We limped into Sheridan, Wyoming and pulled into a car dealership right at 5 PM. My dumb luck.
“We’re closed,” the service manager said. “Please, I’m on the road with two teens and the aircon and lights aren’t working.” He got in the car and fiddled with the dials. “Yep, yer right. They ain’t workin’. ”Why is it that men think women are idiots? I thought. Tell me something I didn’t already know!”
“Pull ‘er in the service bay and I’ll look at ‘er first thing in the morning. There’s one motel in town about a half mile down Main Street.” He gave us five to pull some clothes and toiletries from the trunk. The steel door of the service bay shrieked down behind us as if to say: and that is that!
The hotel was like a mirage in the desert, an up-scale Best Western Conference Center. The girls were beside themselves – goodbye tent, sleeping bags and pit toilets; hello hotel room, luxurious beds and hot showers. After a swim, they hit the hay. I battened down the hatches and snuggled in to read Mitakuye Oyasin.
That night, I dreamt that a luminous and powerful Native American medicine man, a long black braid flowing down his back, dressed in full indigenous regalia, flew me over what looked like a giant white stone wheel embedded into the top of a mountain. He told me I must visit the Medicine Wheel, no ifs, ands or buts. He told me the wheel would help me understand how to move gracefully and without fear along the circle of life.
The wheel was huge and suffused in light, radiating an extraordinary, magnetic energy that pulled me toward it. I wasn’t frightened. I was awe-struck, soul-blinded. The dream was so vivid, so full of potency, I woke up abruptly in a cold sweat. “What was that about?” I wondered. “and what is a Medicine Wheel?”
Sleep eluded me, so I opened up Mitakuye Oyasin. Mid-way down page 75, the print words catapulted out of the whiteness: “the Big Horn Medicine Wheel is located in Wyoming.” I pulled out a map. We were less than 70 miles away!
In the morning, the girls and I walked back to the dealership. The service manager jiggled like he had ants in his pants. He admitted that my car’s electrical system had been belly up yesterday. He said he had checked it out with a fine-toothed comb. Sheepish, he said it was right as rain today. There was nothing wrong with the car, no charge. How strange was that?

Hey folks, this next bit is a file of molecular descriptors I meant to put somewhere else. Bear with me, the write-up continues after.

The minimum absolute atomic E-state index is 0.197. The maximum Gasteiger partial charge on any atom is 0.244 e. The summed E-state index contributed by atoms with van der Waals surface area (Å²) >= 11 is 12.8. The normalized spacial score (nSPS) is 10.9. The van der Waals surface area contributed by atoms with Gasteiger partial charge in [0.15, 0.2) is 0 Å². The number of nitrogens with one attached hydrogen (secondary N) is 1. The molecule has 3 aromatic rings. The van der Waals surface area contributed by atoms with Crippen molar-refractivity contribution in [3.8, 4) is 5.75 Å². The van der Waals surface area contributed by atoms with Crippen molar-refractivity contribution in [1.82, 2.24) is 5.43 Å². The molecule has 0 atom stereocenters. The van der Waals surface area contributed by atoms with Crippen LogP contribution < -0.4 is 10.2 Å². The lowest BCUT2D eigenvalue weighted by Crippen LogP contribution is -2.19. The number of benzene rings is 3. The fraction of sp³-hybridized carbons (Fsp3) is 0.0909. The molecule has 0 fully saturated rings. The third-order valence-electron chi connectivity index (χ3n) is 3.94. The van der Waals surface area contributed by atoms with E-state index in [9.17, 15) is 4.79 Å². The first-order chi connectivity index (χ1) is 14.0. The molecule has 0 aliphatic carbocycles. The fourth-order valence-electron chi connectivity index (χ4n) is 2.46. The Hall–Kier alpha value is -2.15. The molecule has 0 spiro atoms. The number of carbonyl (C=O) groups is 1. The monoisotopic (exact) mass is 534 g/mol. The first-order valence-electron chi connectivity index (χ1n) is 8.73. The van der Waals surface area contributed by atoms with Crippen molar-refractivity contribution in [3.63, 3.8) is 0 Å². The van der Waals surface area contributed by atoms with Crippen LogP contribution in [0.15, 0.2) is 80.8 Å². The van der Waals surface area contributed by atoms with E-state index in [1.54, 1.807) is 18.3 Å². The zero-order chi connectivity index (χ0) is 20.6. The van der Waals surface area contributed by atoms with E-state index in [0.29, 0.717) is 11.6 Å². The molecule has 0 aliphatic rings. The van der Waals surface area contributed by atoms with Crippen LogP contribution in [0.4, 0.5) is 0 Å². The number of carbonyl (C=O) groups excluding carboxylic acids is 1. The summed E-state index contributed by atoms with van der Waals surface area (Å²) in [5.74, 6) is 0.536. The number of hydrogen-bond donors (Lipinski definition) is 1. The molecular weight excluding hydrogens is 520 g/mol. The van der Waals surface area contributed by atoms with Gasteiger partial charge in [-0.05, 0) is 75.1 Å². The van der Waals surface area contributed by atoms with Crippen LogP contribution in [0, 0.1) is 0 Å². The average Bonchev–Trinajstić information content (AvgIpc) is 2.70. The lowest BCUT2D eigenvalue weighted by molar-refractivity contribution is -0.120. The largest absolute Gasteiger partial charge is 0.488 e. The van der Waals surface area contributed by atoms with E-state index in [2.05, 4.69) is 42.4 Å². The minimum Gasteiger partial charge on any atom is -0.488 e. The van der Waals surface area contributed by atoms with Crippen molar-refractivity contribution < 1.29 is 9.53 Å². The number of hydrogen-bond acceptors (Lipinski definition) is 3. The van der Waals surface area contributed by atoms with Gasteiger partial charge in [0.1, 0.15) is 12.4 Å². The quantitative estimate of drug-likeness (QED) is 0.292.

We had been stopped just long enough for me to discover that we were an inch on a map away from a once-in-a-lifetime chance to see one of the most revered indigenous spiritual sites on the earth! It’s a National Historic Landmark. I was astonished and skeptical
“Are you sure the car is ok?” I asked. “We are headed up to the Medicine Wheel.” “Holy Shit, lady,” the service man said. “No sane person would drive such a loaded car up Medicine Mountain!” He let some pressure out of the car’s tires so they wouldn’t explode in the thin air at 10,000 feet. That should have given me pause, but it didn’t. Come hell or high water, I was getting to the great Wheel.
What actually happened at the Medicine Wheel is a story for another day. Suffice it to say that my honoring of intuition, synchronicity, and the wisdom of a dream paid dividends.
Gradually, I would set my life to rights. Gradually, I would see that all is one, that all are related. Gradually, I would walk the circle of life with head, heart, and voice in greater alignment. Gradually, I would trust that the circle of life moves in perfect motion, always, toward wholeness.
Copyright 2020 Linda Sandel Pettit, Ed.D.
Photo: DC_Columbia, iStock
Dr. Linda Sandel Pettit, a priestess-at-heart and retired counseling psychologist, can be found at www.thedrspettit.com. She loves putting her intuitive nature, spiritual understanding and clinical experience in service to others. She is available for on-line consultations. For information about fees and packages, visit BOOK NOW. Email her at firstname.lastname@example.org.